Ice Delivery

Getting from Point A to Point B
(moving ice)
By Joe Rimer
Moving an ice sculpture to its set-up location can be as difficult a task as the actual sculpting of
the ice. If you carve the ice in its tempered state, moving it to the freezer after carving can also
be a tedious task.
There are two different ways to carve ice as far as temperature is concerned. You can carve
un-tempered ice while it is still in the freezer, or you can carve ice in the tempered state by
thawing the block first and carving it in a refrigerator or at room temperature. There are
advantages to both ways of carving. This article is not comparing the two, but please note that
the concerns of moving the sculpture into the freezer would not pertain if you are already
carving in the freezer. When moving ice, carvers must be concerned with breakage and thermal
shock. Thermal shock occurs when ice goes through a rapid change of temperature causing
too quick of an expansion or contraction in the ice. Cracks in the ice occur with the expansion or
contraction. The colder your freezer, the greater chance that this will occur. This is a concern
when you remove your sculpture from the freezer to put it on display and can also be a concern
when you put a freshly cut and tempered sculpture in the freezer, especially if it is a low
temperature freezer. To remove this danger you need to insulate your sculpture.
When storing your sculpture or when you set up a sculpture at the same location it is stored at,
the insulation can be as light as one or two heavy duty garbage bags over the sculpture. If the
sculpture is being taken to another location off-premise, more insulation is necessary. Some of
the products used to insulate sculptures for deliveries are thermal bags, moving blankets,
sleeping bags, layers of large table cloths, banquet table felt, foam, and cardboard boxes. It is
always smart to put a plastic bag over your sculpture before using any other insulators. The
plastic bag not only adds a little more insulation but will also prevent the other products from
sticking to the ice sculpture. Insulating the sculpture will not only stop thermal shock from
occurring but will also keep the ice piece safe from deformations due to air movement or
products it could come into contact with. Insulating the sculpture maintains durability and will
allow you to perform welding when you get the piece to its location to be displayed. The welding
may be for the assembly of the piece, to add smaller pieces to the sculpture, or could be a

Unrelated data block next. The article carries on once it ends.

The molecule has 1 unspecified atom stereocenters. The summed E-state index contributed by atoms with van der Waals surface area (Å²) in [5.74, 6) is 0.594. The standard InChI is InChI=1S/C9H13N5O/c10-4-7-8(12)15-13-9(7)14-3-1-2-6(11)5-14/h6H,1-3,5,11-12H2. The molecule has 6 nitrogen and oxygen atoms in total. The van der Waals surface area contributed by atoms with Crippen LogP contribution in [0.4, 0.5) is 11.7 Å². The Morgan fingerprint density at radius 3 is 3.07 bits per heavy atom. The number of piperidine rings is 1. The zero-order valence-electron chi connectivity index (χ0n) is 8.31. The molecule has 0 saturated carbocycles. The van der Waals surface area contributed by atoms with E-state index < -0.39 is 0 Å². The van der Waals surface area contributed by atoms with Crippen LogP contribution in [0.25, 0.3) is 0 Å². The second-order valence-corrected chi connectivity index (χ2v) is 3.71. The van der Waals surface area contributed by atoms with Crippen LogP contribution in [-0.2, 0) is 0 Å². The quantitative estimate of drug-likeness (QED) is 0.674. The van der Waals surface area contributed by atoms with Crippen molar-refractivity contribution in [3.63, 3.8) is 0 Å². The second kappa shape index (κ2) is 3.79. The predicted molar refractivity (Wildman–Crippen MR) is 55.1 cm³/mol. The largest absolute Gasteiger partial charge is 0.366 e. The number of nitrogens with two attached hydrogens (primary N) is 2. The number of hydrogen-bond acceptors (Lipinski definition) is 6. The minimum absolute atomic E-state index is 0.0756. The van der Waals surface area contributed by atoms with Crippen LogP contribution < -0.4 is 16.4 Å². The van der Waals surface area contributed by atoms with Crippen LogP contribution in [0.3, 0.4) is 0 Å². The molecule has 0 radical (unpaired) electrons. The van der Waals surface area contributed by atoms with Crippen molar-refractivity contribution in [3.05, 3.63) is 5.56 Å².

repair from breakage during transit. Whatever the reason, the sculpture has to be well insulated
to retain its core freezing temperature or welding cannot occur.
An ice sculpture is most susceptible to breakage in the tempered state. The more intricate the
design and the more assembled the sculpture is, the more you have to be concerned with the
trip from where it is carved to where it is stored and/or set up. For example, seven or eight years
ago when I was the Chef at the Memphis Country Club, I created a majority of my sculptures on
the back dock. During the holiday season, one of my sculptures was an angel, and I was very
pleased with the detail and the wings. While two- wheeling it to my holding freezer, I had to go
over a threshold through my back door and the two wings feel off when passing over the
threshold. Since that occurrence that doorway no longer has a threshold. It was replaced by a
rubber sweep on the door. Also for that particular piece, the wings are now welded on when I
set the sculpture up.
Removing thresholds will not always be the answer. The point is to try to make your movement
from the carving area as simple and smooth as possible.
When moving your sculpture, all of the products to help insulate are also products that will help
limit or eliminate breakage. The biggest advantage after the sculpture is wrapped up and ready
to travel is the use of sheet foam or polystyrene. Laying the insulated sculpture on foam
dramatically reduces the chance of breakage in transit. Using plastic two-wheelers or wrapping
the two-wheelers’ bars in pipe insulating foam is also a good idea. Determine whether your
sculpture can actually travel in the completed form or if it needs to be assembled on location. Be
aware that with vertical welds your pieces also may need to be packed with a little dry ice to
insure optimum welding temperature later on. Additional components of welding such as
aluminum, gum remover, or wet snow puree may also be needed, but the art of welding is
another subject.
These are just a few basics in moving your sculpture. You must create a safe carving location
and a foolproof system for safely transporting sculptures. The goal is for you to work the
sculpture in such away that it doesn’t work you